3. Avatar photo
    Dan says:

    Hi I’m wondering if you have any advice on secondary swarming? My hive swarmed on the 23rd I failed that day to catch it. I went to check the hive on the next day and found the old qween with a a small number of bees under the main hive…. I placed her in a box with a frame if brood and honey not knowing what else to do…. I then checked the main hive and it still seems chock full of bees. It has 2 brood boxes and a honey super, I added another super that day. Knowing I would be away for Xmas day I set up two swarm traps in trees nearby and intend on going back today or tomorrow to check things… Any advice in what to do with the original hive would be most appreciated. I understand It may cast secondary swarms so I’m worried about missing all the bees. I’m not confident I’ve done the rightvthing with the old Queen either but it was the best I could think of on the day. Would love to hear your thoughts. Thank you

    • Avatar photo
      Gary Fawcett says:

      Hi Dan,

      So you caught the old Queen under the hive box? Did she return with the swarm then?

      It sounds like you did the right thing, giving her a new box.

      Check that the old hive as new Queen cells now, and leave the old Queen and bees to build up. Make sure you reduce the entrance on the old Queen hive to avoid robbing from the stronger hive.

      Hopefully the old hive that lost the Queen will raise a new one in the next four weeks.

      Hmmm best advice is to split hives before the bees do it for you, but I understand sometimes life gets in the way. It does sound like you are doing all the right things with the swarm.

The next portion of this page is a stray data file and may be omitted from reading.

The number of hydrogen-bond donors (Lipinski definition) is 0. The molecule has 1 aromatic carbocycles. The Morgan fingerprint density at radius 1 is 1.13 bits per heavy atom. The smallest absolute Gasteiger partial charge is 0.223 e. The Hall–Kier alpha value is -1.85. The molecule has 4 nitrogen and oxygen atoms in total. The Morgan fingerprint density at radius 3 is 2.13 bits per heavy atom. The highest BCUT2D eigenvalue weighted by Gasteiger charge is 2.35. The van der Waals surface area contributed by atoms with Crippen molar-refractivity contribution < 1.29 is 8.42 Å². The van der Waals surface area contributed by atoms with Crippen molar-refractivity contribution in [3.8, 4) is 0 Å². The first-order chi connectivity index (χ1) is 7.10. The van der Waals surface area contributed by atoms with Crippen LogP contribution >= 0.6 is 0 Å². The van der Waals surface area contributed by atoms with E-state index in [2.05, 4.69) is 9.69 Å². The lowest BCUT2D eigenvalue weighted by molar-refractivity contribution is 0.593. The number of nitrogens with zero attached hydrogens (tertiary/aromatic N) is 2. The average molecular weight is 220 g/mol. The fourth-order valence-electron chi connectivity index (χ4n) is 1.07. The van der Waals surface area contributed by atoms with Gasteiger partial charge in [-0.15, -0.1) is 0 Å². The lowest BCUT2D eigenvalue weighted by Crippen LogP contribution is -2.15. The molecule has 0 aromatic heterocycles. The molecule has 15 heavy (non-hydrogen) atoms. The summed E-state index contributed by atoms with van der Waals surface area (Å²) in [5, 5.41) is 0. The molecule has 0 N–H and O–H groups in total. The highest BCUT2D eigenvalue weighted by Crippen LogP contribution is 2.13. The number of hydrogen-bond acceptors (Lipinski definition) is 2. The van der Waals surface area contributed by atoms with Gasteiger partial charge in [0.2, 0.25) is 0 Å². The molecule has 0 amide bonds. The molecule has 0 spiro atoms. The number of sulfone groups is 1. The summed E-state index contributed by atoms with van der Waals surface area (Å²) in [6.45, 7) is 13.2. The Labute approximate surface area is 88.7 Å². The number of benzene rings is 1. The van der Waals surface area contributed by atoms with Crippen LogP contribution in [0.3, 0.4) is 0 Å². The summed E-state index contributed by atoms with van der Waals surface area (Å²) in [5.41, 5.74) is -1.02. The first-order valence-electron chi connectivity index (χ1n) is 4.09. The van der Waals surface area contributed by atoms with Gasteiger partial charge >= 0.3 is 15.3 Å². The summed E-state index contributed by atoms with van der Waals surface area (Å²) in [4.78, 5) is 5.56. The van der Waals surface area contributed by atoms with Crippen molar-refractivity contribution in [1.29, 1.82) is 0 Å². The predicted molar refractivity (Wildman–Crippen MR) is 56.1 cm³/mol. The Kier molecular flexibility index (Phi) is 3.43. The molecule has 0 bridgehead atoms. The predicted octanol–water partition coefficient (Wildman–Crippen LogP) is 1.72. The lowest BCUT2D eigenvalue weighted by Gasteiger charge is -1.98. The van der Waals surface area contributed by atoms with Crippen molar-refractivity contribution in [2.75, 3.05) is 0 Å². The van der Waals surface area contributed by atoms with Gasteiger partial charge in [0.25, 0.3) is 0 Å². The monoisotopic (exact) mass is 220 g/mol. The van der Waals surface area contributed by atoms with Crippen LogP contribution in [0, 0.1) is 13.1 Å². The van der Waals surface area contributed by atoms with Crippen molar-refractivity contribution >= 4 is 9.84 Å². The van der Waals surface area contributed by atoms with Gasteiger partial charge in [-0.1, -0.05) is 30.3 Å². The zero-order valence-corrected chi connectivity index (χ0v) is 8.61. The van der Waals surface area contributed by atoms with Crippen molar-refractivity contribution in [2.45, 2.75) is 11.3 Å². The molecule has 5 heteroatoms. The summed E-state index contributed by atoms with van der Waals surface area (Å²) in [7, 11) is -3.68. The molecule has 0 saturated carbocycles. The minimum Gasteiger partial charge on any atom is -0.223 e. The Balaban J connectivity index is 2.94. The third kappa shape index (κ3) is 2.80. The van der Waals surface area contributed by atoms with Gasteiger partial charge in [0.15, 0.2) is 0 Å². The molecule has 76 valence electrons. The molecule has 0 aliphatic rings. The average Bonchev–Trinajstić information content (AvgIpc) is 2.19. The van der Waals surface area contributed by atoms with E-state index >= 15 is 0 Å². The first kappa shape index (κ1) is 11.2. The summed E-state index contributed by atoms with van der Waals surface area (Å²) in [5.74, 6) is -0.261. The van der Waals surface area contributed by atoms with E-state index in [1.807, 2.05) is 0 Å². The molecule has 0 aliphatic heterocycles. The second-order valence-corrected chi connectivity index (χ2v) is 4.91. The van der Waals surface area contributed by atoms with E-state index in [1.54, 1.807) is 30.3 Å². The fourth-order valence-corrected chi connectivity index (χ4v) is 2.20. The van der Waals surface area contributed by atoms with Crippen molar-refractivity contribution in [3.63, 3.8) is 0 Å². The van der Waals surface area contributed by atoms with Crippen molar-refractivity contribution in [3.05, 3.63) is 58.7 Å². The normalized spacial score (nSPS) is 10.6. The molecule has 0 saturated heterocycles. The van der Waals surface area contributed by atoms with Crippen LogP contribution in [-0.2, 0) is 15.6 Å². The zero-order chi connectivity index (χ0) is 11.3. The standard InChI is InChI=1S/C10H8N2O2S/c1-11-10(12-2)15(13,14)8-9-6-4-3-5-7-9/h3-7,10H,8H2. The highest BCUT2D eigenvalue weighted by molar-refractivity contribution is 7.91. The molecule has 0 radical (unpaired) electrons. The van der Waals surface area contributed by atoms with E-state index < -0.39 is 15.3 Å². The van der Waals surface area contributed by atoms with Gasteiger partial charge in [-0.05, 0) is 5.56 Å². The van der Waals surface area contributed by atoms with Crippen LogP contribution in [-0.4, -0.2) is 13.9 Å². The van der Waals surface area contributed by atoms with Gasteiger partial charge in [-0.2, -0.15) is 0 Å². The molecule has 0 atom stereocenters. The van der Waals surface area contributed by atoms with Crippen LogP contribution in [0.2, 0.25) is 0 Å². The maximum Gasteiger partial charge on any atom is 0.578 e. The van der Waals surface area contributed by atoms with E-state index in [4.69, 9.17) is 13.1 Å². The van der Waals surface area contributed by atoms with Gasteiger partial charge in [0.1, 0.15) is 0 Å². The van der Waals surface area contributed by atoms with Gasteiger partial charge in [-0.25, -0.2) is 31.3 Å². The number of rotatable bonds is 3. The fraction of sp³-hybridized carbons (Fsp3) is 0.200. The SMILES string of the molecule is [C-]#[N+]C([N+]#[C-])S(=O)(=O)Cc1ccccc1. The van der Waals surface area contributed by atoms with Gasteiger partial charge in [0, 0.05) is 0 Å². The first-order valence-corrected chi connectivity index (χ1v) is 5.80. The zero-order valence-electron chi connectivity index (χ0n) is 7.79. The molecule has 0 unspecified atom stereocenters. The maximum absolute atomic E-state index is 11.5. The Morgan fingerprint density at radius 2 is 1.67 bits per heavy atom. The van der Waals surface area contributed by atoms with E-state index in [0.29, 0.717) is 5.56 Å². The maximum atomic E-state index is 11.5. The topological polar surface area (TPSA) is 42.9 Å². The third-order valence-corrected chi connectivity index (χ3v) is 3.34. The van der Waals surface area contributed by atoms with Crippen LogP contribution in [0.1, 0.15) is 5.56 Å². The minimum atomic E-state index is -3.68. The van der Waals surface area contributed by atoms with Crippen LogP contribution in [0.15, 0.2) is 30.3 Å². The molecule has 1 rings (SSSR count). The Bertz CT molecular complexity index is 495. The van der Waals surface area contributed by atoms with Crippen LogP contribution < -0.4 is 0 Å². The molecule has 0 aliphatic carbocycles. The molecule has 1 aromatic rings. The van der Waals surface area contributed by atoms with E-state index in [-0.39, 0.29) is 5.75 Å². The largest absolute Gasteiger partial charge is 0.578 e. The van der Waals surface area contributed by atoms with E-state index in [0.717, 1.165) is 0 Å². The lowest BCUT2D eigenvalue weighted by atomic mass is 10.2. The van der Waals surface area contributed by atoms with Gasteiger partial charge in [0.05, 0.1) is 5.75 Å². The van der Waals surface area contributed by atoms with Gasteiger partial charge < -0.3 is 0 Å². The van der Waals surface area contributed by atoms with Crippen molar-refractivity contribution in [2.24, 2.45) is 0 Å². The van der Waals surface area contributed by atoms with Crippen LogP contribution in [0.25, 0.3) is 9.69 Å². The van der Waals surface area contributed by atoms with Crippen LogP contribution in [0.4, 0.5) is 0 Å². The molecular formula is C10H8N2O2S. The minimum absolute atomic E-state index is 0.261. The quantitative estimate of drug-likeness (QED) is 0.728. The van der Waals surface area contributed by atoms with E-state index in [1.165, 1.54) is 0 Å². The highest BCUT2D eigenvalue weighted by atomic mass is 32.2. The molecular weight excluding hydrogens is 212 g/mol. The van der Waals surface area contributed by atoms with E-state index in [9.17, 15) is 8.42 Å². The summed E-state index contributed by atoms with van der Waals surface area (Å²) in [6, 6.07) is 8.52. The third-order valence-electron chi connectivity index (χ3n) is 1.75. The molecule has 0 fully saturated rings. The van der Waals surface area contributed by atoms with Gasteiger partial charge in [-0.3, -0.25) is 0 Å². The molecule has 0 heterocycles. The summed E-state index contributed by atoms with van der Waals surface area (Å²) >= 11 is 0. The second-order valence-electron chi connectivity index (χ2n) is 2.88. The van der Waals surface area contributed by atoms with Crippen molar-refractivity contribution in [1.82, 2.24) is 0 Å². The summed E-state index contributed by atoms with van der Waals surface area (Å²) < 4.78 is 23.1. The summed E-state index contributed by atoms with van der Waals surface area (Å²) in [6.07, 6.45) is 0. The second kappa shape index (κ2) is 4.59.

Feel free to give us a call if you want to talk it over 09 810 9965.

      Thanks for the message.

      Gary Fawcett

  4. Avatar photo
    Betty says:

    I would like to know how to settle a swarm, the old fashion way that I remember is to get something to beat on, these bee are different is there another way thank you

    • Avatar photo
      Margaret Groot says:

      Hi Betty, thanks and what a great question. I assume this is while they are swarming ? Settling a swarm can be as simple as having a fine-mist spray bottle of water. The method is that you spray in to the air and this usually makes them all go to the cluster or if they are moving in to the swarm-box it does keep them from flying excessively. Our method is to get the cluster – which should have the queen in – into the swarm-box then leave them to get themselves sorted and pick them up after sunset. Other folks capture the queen in a queen cage and place her in the swarm box, which should stop them from leaving. If its after you have collected them and placed them at their new site, you can leave the entrance closed for a few hours after the sunrise but this is not advised if you have a solid-bottom board. Bottom line is that if they don’t stay, there is little to be done. All the best Betty and thanks again for your question. Regards, Margaret